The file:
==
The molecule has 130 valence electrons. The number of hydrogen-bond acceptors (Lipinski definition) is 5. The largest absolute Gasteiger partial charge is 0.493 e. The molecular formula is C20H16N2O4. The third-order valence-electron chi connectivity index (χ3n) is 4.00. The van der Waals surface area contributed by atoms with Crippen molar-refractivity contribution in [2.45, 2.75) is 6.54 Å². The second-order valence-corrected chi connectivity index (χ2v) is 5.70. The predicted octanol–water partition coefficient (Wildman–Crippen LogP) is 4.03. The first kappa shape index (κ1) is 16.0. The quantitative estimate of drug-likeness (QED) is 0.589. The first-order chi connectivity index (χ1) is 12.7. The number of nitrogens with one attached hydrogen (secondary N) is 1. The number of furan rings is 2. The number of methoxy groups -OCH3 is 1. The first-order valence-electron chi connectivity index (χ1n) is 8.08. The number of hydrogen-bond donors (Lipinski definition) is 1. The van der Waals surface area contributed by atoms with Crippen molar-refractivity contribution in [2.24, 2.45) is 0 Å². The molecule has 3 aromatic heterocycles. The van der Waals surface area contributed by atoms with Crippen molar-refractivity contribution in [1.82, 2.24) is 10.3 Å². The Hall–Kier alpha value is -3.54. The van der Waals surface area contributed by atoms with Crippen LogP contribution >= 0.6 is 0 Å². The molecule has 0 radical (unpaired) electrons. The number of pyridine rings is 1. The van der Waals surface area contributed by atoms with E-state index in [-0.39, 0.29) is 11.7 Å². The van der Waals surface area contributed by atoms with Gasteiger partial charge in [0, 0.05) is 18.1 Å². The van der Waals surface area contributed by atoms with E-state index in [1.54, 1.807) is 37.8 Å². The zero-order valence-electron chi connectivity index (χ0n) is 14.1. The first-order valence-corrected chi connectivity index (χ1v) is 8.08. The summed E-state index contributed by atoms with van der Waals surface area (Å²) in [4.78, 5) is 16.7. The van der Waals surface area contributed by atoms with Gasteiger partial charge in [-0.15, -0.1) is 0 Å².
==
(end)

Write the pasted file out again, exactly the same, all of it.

The molecule has 130 valence electrons. The number of hydrogen-bond acceptors (Lipinski definition) is 5. The largest absolute Gasteiger partial charge is 0.493 e. The molecular formula is C20H16N2O4. The third-order valence-electron chi connectivity index (χ3n) is 4.00. The van der Waals surface area contributed by atoms with Crippen molar-refractivity contribution in [2.45, 2.75) is 6.54 Å². The second-order valence-corrected chi connectivity index (χ2v) is 5.70. The predicted octanol–water partition coefficient (Wildman–Crippen LogP) is 4.03. The first kappa shape index (κ1) is 16.0. The quantitative estimate of drug-likeness (QED) is 0.589. The first-order chi connectivity index (χ1) is 12.7. The number of nitrogens with one attached hydrogen (secondary N) is 1. The number of furan rings is 2. The number of methoxy groups -OCH3 is 1. The first-order valence-electron chi connectivity index (χ1n) is 8.08. The number of hydrogen-bond donors (Lipinski definition) is 1. The van der Waals surface area contributed by atoms with Crippen molar-refractivity contribution in [2.24, 2.45) is 0 Å². The molecule has 3 aromatic heterocycles. The van der Waals surface area contributed by atoms with Crippen molar-refractivity contribution in [1.82, 2.24) is 10.3 Å². The Hall–Kier alpha value is -3.54. The van der Waals surface area contributed by atoms with Crippen LogP contribution >= 0.6 is 0 Å². The molecule has 0 radical (unpaired) electrons. The number of pyridine rings is 1. The van der Waals surface area contributed by atoms with E-state index in [-0.39, 0.29) is 11.7 Å². The van der Waals surface area contributed by atoms with Gasteiger partial charge in [0, 0.05) is 18.1 Å². The van der Waals surface area contributed by atoms with E-state index in [1.54, 1.807) is 37.8 Å². The zero-order valence-electron chi connectivity index (χ0n) is 14.1. The first-order valence-corrected chi connectivity index (χ1v) is 8.08. The summed E-state index contributed by atoms with van der Waals surface area (Å²) in [4.78, 5) is 16.7. The van der Waals surface area contributed by atoms with Gasteiger partial charge in [-0.15, -0.1) is 0 Å².